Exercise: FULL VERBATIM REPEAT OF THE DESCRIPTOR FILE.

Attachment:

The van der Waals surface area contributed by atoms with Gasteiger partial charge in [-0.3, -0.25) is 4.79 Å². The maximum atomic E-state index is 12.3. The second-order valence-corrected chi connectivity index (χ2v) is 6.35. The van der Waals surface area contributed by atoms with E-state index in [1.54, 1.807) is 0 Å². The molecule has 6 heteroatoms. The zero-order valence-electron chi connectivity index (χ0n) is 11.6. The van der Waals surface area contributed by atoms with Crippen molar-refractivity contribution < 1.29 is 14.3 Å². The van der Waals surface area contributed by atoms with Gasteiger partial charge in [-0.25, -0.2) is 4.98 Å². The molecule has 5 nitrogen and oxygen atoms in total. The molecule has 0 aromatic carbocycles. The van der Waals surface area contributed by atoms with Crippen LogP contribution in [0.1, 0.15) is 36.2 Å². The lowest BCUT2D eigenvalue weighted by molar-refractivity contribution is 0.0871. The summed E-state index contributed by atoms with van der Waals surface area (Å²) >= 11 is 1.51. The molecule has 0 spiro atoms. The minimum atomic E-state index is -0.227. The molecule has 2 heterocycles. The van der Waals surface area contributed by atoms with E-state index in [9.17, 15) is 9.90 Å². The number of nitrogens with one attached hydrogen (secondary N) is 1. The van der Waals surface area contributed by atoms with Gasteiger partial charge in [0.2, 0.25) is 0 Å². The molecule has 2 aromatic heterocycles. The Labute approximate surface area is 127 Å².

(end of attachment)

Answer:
The van der Waals surface area contributed by atoms with Gasteiger partial charge in [-0.3, -0.25) is 4.79 Å². The maximum atomic E-state index is 12.3. The second-order valence-corrected chi connectivity index (χ2v) is 6.35. The van der Waals surface area contributed by atoms with E-state index in [1.54, 1.807) is 0 Å². The molecule has 6 heteroatoms. The zero-order valence-electron chi connectivity index (χ0n) is 11.6. The van der Waals surface area contributed by atoms with Crippen molar-refractivity contribution < 1.29 is 14.3 Å². The van der Waals surface area contributed by atoms with Gasteiger partial charge in [-0.25, -0.2) is 4.98 Å². The molecule has 5 nitrogen and oxygen atoms in total. The molecule has 0 aromatic carbocycles. The van der Waals surface area contributed by atoms with Crippen LogP contribution in [0.1, 0.15) is 36.2 Å². The lowest BCUT2D eigenvalue weighted by molar-refractivity contribution is 0.0871. The summed E-state index contributed by atoms with van der Waals surface area (Å²) >= 11 is 1.51. The molecule has 0 spiro atoms. The minimum atomic E-state index is -0.227. The molecule has 2 heterocycles. The van der Waals surface area contributed by atoms with E-state index in [9.17, 15) is 9.90 Å². The number of nitrogens with one attached hydrogen (secondary N) is 1. The van der Waals surface area contributed by atoms with Gasteiger partial charge in [0.2, 0.25) is 0 Å². The molecule has 2 aromatic heterocycles. The Labute approximate surface area is 127 Å².